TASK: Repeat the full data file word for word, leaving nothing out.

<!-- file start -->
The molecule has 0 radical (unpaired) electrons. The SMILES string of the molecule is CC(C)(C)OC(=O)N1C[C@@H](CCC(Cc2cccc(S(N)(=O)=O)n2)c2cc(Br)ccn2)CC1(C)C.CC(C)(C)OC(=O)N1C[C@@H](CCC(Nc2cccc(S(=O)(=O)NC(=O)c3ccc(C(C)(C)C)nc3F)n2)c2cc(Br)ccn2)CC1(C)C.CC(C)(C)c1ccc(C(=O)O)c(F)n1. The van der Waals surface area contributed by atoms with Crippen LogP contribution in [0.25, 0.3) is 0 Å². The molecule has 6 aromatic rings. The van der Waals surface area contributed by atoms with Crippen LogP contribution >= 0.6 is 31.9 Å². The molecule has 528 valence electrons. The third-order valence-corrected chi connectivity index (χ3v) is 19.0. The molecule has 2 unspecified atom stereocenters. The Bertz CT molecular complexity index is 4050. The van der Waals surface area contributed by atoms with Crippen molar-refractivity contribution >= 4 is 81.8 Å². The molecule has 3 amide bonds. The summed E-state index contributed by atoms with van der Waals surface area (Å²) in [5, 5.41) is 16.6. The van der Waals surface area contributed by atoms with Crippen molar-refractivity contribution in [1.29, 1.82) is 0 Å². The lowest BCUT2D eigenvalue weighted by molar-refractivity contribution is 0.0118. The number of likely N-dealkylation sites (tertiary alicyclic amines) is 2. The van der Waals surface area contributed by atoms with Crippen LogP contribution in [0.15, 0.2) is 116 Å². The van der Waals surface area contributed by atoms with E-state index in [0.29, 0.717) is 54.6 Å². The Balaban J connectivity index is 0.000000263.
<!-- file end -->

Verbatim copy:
The molecule has 0 radical (unpaired) electrons. The SMILES string of the molecule is CC(C)(C)OC(=O)N1C[C@@H](CCC(Cc2cccc(S(N)(=O)=O)n2)c2cc(Br)ccn2)CC1(C)C.CC(C)(C)OC(=O)N1C[C@@H](CCC(Nc2cccc(S(=O)(=O)NC(=O)c3ccc(C(C)(C)C)nc3F)n2)c2cc(Br)ccn2)CC1(C)C.CC(C)(C)c1ccc(C(=O)O)c(F)n1. The van der Waals surface area contributed by atoms with Crippen LogP contribution in [0.25, 0.3) is 0 Å². The molecule has 6 aromatic rings. The van der Waals surface area contributed by atoms with Crippen LogP contribution >= 0.6 is 31.9 Å². The molecule has 528 valence electrons. The third-order valence-corrected chi connectivity index (χ3v) is 19.0. The molecule has 2 unspecified atom stereocenters. The Bertz CT molecular complexity index is 4050. The van der Waals surface area contributed by atoms with Crippen molar-refractivity contribution >= 4 is 81.8 Å². The molecule has 3 amide bonds. The summed E-state index contributed by atoms with van der Waals surface area (Å²) in [5, 5.41) is 16.6. The van der Waals surface area contributed by atoms with Crippen molar-refractivity contribution in [1.29, 1.82) is 0 Å². The lowest BCUT2D eigenvalue weighted by molar-refractivity contribution is 0.0118. The number of likely N-dealkylation sites (tertiary alicyclic amines) is 2. The van der Waals surface area contributed by atoms with Crippen LogP contribution in [0.15, 0.2) is 116 Å². The van der Waals surface area contributed by atoms with E-state index in [0.29, 0.717) is 54.6 Å². The Balaban J connectivity index is 0.000000263.